[Munich, Bavaria, Germany] – Oktoberfest 2013

9 10 2013

I was in Munich for the weekend to catch the World’s Largest Beer Festival – Oktoberfest! Despite its name, Oktoberfest actually starts in late September and lasts till mid-October and just like the other beer and wine festivals in Germany, the festival is made inclusive for the whole family with the beer tents surrounded by amusement park rides and street food vendors. It’s quite impressive how all the buildings and rides are assembled just for the short duration of the festival.

While it’s almost impossible to get hold of tickets to enter the beer tents, do not fret. You can still enjoy the experience as a walk-in customer if you get to the tents early enough, especially if it’s a weekday. I visited the festival on a Friday and Saturday afternoon and what a difference a day makes as you can see from the pictures below.

Oktoberfest “Crowd” on a Friday afternoon

Oktoberfest Crowd on a Saturday afternoon

Entrance area to Oktoberfest

There are 34 tents of varying sizes, most carrying beers from one particular brewery. The one I visited was called Fisher Vroni and carried Augustiner beer.

Anyway to sidetrack a bit, to be considered an official Oktoberfest brew, there are some standards that breweries must conform to; the beer must be brewed within city limits and possess a minimum alcohol percentage of about 6.5%. Only 6 breweries meet these criteria and are allowed to sell their beers within the beer tents. According to the locals sitting next to me, Augustiner and Hacker seems to be more popular amongst the local and having tried both, my vote goes to Augustiner, as it has a light feel despite having a higher than average alcohol content and wasn’t too carbonated.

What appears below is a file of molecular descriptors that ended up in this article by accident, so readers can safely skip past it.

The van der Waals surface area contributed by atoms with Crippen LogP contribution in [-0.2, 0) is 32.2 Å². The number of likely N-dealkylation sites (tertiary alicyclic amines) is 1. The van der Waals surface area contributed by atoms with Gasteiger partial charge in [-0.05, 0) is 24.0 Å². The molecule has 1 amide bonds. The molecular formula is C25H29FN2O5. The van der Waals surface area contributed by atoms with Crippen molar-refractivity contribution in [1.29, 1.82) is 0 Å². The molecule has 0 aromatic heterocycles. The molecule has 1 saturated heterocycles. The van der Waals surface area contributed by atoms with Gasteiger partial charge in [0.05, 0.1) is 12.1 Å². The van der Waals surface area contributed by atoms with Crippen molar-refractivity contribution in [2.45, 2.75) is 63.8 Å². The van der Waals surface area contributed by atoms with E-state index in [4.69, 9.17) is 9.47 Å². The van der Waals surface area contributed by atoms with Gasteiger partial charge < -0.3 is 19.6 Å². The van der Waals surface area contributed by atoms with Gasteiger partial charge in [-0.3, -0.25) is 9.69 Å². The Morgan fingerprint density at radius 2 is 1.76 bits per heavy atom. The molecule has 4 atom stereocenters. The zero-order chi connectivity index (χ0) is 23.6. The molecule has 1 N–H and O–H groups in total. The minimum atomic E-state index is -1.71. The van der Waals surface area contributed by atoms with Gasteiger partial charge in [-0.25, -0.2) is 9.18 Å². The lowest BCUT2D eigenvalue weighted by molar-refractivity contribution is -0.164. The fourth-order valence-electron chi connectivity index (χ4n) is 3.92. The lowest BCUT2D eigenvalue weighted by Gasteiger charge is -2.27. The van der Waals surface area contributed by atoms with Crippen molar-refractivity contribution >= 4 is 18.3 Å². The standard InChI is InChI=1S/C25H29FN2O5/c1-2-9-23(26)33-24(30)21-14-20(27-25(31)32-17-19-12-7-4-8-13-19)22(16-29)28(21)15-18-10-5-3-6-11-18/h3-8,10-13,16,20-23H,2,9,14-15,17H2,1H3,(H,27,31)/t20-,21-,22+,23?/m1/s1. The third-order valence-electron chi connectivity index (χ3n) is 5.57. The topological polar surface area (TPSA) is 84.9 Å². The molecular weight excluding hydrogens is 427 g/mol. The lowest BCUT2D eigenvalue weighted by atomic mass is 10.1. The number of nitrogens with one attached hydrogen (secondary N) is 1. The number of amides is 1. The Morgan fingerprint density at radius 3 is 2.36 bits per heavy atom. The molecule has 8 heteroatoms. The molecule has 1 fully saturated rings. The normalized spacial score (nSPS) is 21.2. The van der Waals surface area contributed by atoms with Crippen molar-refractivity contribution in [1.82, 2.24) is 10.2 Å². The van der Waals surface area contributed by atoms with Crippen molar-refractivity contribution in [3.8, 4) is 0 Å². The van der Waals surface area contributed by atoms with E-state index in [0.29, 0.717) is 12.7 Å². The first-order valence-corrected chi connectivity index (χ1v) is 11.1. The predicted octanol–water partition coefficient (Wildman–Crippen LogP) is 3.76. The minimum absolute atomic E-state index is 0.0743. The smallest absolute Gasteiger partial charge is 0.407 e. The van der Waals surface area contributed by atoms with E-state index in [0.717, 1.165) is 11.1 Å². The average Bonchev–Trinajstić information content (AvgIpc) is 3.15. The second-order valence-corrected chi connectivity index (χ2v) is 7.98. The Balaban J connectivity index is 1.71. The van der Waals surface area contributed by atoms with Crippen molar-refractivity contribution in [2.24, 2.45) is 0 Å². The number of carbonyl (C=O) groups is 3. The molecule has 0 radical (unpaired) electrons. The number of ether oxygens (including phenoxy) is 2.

A peek inside one of the beer tents (Fischer Vroni)

Apart from carrying different beers, the tents also specialize in different types of food. The one I was in had quite an extensive menu but what stood out was the grilled fish dishes. The whole Grilled Mackerel (28 Euros) we ordered was reminiscent of a huge Grilled Saba Fish (approx 600g-800g) from a decent Japanese restaurant and the saltiness and fattiness from the fish complemented the chilled beer perfectly.

Beers are all sold in litre mugs for around 10 Euros each and the typical German downs probably between 3-5 mugs on average per sitting. Even the grandma and middle-aged lady sitting next to me shared 5 mugs between them.

Standard Oktoberfest Grub – Litre beers and Pork Knuckles.

When it isn’t Oktoberfest, visitors can still visit the permanent residence of the various brew houses. The interior and atmosphere were pretty similar to what we experienced at the Oktoberfest tents.

Other attractions in Munich worth visiting include English Garden, where there are a few Chinese/Japanese shrines and a beer garden. Most importantly, remember to visit the pond area to check out the ducks and swans!

The BMW showroom & museum is also worth the trip in my view. As the parent company of Rolls-Royce and Mini, the showroom displays cars from these brands as well. Visitors can take pictures sitting inside most of the cars on display, except for those from Rolls-Royce.

Whilst having ticked off one more item off my bucket list, I wouldn’t say that Oktoberfest lived up to expectations. On weekends, it’s almost impossible to enter the beer tents without getting up to queue at 7am and unless you like squeezing your way through a crowd with no beer to brighten up your day, you will be in for a tough time. I found the atmosphere and activities similar to the wine festival at Bad Durkheim, but the latter was way far less commercialized, genuine and had a greater variety of German street food.

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